Nigeria cuts gas supply to Ghana over strike

WAGPCo18 September 2014, Lagos – The indefinite strike embarked upon by some workers of the Nigerian National Petroleum Corporation has led to the stoppage of gas supply to Ghana through the West African Gas Pipeline.

The NNPC branches of the Nigerian Union of Petroleum and Natural Gas Workers and the Petroleum and Natural Gas Senior Staff Association of Nigeria embarked on the strike after failing to resolve a dispute with the management of the corporation over pension and other issues.

“I understand there is no gas flowing into the West African Gas Pipeline due to the strike by the oil workers in the NNPC,” the General Manager, Corporate Affairs, West African Gas Pipeline Company, Harriet Wereko-Brobby, told our correspondent on Wednesday.

Early this year, Ghana was hard hit by gas supply shortage to its power plants due to significant reduction in supplies as Nigeria failed to meet its gas supply obligations by more than 50 per cent of the contractual volume.

Nigeria is contractually bound to supply 120 million cubic feet per day of gas to Ghana through the transnational gas pipeline. But the supply through the WAGP fell to about 30 mmscfd earlier in the year.

A cut in the supply of gas from Nigeria to Ghana through the WAGP is “not good news” and could damage the latter’s economy if prolonged, Ghana’s Central Bank Governor, Henry Wampah, told a news conference on Wednesday, Reuters reported.

“The Nigerian authorities communicated this bad news to us this (Wednesday) afternoon. We are working out emergency measures to forestall adverse effects on individuals and industries,” a highly placed source at the Ministry of Energy and Petroleum told the Daily Graphic in Accra.

“What the stoppage of gas flow to Ghana means is that the Asogli Power Plant will shut down because it runs only on gas,” the source said.

The Asogli Power Plant augments Ghana’s energy needs with an average of 180 megawatts.

“This is certainly not good because other power plants are operating below capacity due to maintenance schedules, delay in crude oil supply and other factors,” the source said.

Ghanaians, local and foreign businesses have been grappling with problems associated with the intermittent supply of electricity for several months.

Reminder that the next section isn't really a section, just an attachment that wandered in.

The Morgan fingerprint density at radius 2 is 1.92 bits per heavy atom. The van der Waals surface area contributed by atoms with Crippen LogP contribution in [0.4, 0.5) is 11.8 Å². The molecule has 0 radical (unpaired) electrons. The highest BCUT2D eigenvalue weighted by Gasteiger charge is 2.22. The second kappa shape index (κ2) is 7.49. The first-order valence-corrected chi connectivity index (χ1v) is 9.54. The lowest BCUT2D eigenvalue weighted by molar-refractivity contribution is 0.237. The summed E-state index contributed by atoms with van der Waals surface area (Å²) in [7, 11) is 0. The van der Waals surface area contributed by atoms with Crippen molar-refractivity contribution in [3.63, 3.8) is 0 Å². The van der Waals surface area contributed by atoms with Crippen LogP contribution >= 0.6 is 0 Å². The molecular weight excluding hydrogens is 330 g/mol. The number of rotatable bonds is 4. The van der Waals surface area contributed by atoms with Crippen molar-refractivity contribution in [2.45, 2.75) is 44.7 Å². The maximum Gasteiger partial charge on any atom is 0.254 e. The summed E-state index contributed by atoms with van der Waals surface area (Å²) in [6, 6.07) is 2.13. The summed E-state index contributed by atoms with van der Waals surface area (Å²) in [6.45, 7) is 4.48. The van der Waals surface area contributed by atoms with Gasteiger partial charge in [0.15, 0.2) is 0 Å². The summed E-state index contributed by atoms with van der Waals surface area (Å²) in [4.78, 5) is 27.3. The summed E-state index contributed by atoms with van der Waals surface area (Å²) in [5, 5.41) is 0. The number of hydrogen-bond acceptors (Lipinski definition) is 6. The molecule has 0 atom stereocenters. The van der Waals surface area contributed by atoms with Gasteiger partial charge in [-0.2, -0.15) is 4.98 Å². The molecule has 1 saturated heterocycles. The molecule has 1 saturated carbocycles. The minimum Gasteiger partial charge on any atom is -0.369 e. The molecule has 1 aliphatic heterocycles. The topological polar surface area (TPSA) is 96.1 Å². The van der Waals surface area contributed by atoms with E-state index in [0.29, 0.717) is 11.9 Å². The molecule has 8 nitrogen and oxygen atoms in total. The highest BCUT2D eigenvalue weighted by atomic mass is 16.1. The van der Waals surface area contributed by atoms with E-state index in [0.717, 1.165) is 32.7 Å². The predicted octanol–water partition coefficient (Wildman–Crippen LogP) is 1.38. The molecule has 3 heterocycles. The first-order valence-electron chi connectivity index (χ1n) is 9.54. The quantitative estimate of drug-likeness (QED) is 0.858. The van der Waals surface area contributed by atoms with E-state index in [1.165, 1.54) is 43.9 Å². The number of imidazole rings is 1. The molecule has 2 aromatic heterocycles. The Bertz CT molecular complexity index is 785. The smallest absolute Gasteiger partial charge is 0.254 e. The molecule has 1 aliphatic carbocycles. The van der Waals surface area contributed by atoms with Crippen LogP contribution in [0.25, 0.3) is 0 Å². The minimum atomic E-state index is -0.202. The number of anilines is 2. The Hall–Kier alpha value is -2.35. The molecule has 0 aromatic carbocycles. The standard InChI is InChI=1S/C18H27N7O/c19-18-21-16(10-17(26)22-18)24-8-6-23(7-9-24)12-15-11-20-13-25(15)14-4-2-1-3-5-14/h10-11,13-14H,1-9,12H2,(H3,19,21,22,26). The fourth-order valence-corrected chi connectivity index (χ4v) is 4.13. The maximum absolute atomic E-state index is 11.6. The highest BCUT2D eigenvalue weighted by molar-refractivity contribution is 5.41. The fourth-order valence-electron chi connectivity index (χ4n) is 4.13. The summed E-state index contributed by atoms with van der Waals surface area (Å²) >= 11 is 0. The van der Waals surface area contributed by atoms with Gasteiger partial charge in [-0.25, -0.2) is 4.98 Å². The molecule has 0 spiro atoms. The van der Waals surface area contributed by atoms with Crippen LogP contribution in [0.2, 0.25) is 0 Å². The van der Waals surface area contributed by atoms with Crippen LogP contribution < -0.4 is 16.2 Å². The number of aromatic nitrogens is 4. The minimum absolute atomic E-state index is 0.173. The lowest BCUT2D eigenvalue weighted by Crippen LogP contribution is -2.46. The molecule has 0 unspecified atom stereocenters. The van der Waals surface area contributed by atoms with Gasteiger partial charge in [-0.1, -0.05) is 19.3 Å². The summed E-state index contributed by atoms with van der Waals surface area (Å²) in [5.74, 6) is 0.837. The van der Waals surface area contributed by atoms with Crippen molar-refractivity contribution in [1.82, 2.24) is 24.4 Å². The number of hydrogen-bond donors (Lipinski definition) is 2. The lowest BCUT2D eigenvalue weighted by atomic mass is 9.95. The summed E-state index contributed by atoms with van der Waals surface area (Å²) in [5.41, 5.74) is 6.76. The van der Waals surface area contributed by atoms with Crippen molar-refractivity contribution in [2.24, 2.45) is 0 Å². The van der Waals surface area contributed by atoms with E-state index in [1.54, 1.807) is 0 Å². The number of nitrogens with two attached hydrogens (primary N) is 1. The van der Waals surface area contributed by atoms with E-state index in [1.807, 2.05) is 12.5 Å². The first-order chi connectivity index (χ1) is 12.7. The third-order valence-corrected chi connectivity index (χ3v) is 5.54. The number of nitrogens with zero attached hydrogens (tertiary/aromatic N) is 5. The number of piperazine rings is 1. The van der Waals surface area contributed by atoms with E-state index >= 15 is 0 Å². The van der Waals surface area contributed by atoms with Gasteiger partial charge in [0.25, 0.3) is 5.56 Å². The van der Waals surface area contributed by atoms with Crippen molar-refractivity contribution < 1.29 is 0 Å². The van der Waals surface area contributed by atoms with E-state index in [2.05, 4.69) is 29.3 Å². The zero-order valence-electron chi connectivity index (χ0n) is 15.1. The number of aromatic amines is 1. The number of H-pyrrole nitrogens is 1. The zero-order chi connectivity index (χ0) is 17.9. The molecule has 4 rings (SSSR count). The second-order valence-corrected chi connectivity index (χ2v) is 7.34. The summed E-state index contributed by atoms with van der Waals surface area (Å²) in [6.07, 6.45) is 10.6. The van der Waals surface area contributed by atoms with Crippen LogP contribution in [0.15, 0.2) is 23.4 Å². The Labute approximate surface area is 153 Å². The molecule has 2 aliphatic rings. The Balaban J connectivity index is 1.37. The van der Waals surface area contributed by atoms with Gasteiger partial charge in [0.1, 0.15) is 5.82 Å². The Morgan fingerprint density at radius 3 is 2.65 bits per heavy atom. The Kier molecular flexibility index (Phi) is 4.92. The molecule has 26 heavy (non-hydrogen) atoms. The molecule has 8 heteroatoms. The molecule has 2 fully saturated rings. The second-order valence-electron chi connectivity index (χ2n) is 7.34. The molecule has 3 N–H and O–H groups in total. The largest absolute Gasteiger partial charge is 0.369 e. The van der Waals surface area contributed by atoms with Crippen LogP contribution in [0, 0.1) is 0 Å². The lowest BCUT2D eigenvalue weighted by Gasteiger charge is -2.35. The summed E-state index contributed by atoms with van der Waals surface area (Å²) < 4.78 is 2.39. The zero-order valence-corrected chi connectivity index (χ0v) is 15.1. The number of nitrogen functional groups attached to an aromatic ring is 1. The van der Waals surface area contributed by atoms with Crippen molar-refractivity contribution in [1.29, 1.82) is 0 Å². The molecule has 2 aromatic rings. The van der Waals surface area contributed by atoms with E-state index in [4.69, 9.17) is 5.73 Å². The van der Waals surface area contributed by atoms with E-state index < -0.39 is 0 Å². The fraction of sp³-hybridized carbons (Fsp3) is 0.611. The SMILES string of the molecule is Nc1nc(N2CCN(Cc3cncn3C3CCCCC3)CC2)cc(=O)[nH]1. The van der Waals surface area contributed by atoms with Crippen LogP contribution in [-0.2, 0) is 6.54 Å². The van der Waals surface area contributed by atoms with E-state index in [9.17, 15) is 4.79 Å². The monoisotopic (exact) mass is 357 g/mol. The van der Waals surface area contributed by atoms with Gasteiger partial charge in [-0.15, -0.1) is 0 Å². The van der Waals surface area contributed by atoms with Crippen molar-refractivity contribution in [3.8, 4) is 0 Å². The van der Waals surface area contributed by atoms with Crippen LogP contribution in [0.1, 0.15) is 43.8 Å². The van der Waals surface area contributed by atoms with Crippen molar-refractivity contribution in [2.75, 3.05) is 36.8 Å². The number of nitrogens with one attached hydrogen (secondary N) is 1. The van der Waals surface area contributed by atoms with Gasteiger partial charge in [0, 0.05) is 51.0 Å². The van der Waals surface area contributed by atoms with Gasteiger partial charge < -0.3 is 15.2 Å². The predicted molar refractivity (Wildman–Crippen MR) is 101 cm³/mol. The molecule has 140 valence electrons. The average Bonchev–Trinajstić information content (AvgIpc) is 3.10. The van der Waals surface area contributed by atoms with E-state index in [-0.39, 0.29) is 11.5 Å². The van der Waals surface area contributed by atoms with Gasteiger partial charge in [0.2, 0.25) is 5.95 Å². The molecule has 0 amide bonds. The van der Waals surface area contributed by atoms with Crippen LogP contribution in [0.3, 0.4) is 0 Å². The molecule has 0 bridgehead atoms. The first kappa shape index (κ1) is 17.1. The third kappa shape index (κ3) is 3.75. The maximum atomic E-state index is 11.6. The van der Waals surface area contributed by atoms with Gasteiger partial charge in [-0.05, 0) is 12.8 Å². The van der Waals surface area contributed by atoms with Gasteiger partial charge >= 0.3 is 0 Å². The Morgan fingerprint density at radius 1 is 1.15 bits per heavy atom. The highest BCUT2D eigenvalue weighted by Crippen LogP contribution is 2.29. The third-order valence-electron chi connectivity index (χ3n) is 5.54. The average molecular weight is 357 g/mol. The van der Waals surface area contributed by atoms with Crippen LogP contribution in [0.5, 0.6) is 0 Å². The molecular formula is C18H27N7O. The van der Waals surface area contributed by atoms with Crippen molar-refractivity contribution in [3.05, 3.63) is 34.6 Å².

The water level in the Akosombo Dam keeps dropping, while power plants in the country continuously operate below capacity.

The suspension of gas supply from the WAGP is said to have aggravated the already precarious power situation in the country.

Despite the challenges, the source gave an assurance that work was on schedule to tie the Atuabo Gas Plant to the Floating Production Storage and Offloading vessel, being operated by Tullow Oil Plc.

Thermal plants in the country are also expected to be powered by the gas, which will flow from the Atuabo Gas Plant.

Additionally, two power barges expected to generate a total of 450MW are being built in Turkey and are expected to be shipped to Ghana before the end of the second quarter of 2015.

Recently, there was an eight-month break in gas supplies from Nigeria to Ghana after a vessel broke one of the gas pipelines in Togo in August 2012.

The WAGP, which runs from Nigeria’s gas-rich Niger Delta region to Takoradi in Ghana, shipped an average of 65 mmcfd of natural gas to Ghana in 2012. The pipeline was shut down later in the year following damage to the Togolese section of the pipeline after suspected oil thieves vandalised it.

Protracted delays in repairing the pipeline resulted in no gas supply to Ghana for several months. In 2013, between 40 mmcfd and 50 mmcfd was supplied to Ghana.

With current capacity of 170 mmcfd, the WAGP, which is the first sub-regional natural gas project in sub-Saharan Africa, was initiated by the governments of Nigeria, Benin, Ghana and Togo to supply gas from the Escravos region of the Niger Delta to feed the gas-fired generating plants of the participating countries.

The NNPC workers’ strike, if not resolved soon, could hit petrol imports and distribution as the corporation accounts for 60 per cent of the Nigeria’s petrol imports, industry analysts have said, adding that it will also affect crude oil production and the country’s revenue.


– The Punch

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